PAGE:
Subject: Billy Gilbert and Frank Fay on sale for limited time


Spotlight Scandals (1943)
Starring Billy Gilbert and Frank Fay

Beautiful print and will play in all DVD players.
Director: William Beaudine
Writers: William Beaudine, Beryl Sachs (story and screenplay)

Stars: Billy Gilbert, Frank Fay, Bonnie Baker, Billy Lenhart, Kenneth Brown, Harry Langdon, Iris Adrian, The Radio Rogues, Claudia Dell, Henry King
Songs include:

When You and I Were Young, Maggie
Music by J.A. Butterfield
Lyrics by George W. Johnson

Sung by Billy Gilbert
I Dreamt I Dwelt in Marble Halls
from "The Bohemian Girl"
Music by Michael William Balfe
Lyrics by Alfred Bunn
Sung by Billy Gilbert

Twilight on the Trail
Music by Edward J. Kay
Lyrics by Eddie Cherkose
Performed by Billy Gilbert, Frank Fay, female singer and ensemble

The Restless Age
Written by John Marshall
Sung by Bonnie Baker at the nightclub with Herb Miller and His Orchestra

Oh Johnny, Oh Johnny, Oh!
Music by Abe Olman
Lyrics by Ed Rose
Sung by Bonnie Baker at the nightclub with Herb Miller and His Orchestra

Goodnight, Now
Written by John Marshall
Sung by Bonnie Baker at the radio station with Henry King and His Orchestra

The Lilac Tree
Written by George Gartlan
Sung by Bonnie Baker at the radio station with Henry King and His Orchestra

Why Aren't Millionaires Cute?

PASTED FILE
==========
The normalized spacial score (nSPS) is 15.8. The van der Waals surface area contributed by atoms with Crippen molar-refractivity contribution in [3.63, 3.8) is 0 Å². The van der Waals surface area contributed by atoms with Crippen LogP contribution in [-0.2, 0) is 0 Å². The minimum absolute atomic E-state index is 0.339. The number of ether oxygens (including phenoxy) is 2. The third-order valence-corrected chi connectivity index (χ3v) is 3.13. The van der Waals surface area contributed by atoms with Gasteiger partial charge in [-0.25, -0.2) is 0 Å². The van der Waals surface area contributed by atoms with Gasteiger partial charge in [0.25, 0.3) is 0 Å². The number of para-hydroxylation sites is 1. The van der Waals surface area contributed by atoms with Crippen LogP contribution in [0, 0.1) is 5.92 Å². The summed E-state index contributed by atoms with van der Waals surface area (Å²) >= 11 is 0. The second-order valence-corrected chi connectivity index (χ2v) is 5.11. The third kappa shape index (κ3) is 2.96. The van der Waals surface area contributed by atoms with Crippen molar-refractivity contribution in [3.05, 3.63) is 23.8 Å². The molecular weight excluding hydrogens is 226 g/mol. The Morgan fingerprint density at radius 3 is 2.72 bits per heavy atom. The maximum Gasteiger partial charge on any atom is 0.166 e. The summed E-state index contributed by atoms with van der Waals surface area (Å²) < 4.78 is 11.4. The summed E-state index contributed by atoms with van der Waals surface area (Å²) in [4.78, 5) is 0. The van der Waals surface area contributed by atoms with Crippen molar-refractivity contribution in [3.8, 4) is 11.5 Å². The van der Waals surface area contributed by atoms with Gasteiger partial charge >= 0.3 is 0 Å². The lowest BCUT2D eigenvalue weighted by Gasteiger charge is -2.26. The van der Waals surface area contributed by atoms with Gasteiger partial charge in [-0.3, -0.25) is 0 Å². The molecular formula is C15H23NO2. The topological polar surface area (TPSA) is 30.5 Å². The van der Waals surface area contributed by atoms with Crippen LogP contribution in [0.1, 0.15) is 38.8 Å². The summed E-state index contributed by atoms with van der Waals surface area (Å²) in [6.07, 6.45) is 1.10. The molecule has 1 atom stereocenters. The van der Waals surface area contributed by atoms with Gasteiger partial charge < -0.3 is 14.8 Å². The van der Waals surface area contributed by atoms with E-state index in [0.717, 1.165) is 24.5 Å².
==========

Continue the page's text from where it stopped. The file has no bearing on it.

Music by Edward J. Kay
Lyrics by Eddie Cherkose
From Sam Katzman's "Banner Productions" (of Bela Lugosi and East Side Kids fame--in one scene the movie poster from Katzman's Lugosi film "Bowery At Midnight" is seen in a theatre lobby) comes this vaudeville "review" which mixes up on-stage comedy and music with backstage antics (featuring, among others, the dynamic comedienne Iris Adrian, and in one of his final roles the great Harry Langdon as a stage director) and a plot about the rise and success of an ill-matched vaudeville duo, Frank Fay and Billy Gilbert.
It was the first of a four picture contract comic actor Billy Gilbert signed with Monogram Pictures. Butch and Buddy, the team who appeared with Gilbert at Universal, travelled with them.
The film begins with Fay sneaking out of a hotel without paying, but getting caught. He goes to get a haircut from barber Billy Gilbert, and after trying to cheat Gilbert out of money, Fay and Gilbert become friends when Fay visits his home and hears him sing. They create an act together, and the film charts the gradual success of their act. As they play various venues, we see various little-remembered music and comedy acts (The Three Radio Rogues, who do impressions, Wee Bonnie Baker ("the tiny little girl with the tiny little voice"), Henry King's swing band, etc.) doing their acts.
Order this rarely-seen and hard-to-find classic today for the low price of $5.99.
New Additions At Zeus:
Border Law (1931)

Stars: Buck Jones, Lupita Tovar, Jim Mason

Jim Houston (Buck Jones)resigns from the Texas Rangers so he can cross the border into Mexico and devote all his time to the capture of Shag Smith (Jim Mason) and his bandit gang who have murdered Jim's young brother, Bob (Don Chapman.) Using the alias of the Pecos Kid, a bandit he recently captured, Jim crosses the border with his pal, "Thunder" Rogers (Frank Rice and finds Smith and his gang at a cantina. Smith thinks about inviting Jim/The Pecos Kid with joining his gang but is persuaded not to by his henchman, Dave, (Lou Hicks), who hates Jim because of the latter's success with Tonita (Lupita Tovar), the cantina dancer. Jim plots to get Smith and his gang to cross the border into Texas in order to arrest them.
Best Foot Forward (1943)

Stars: Lucille Ball, William Gaxton, Virginia Weidler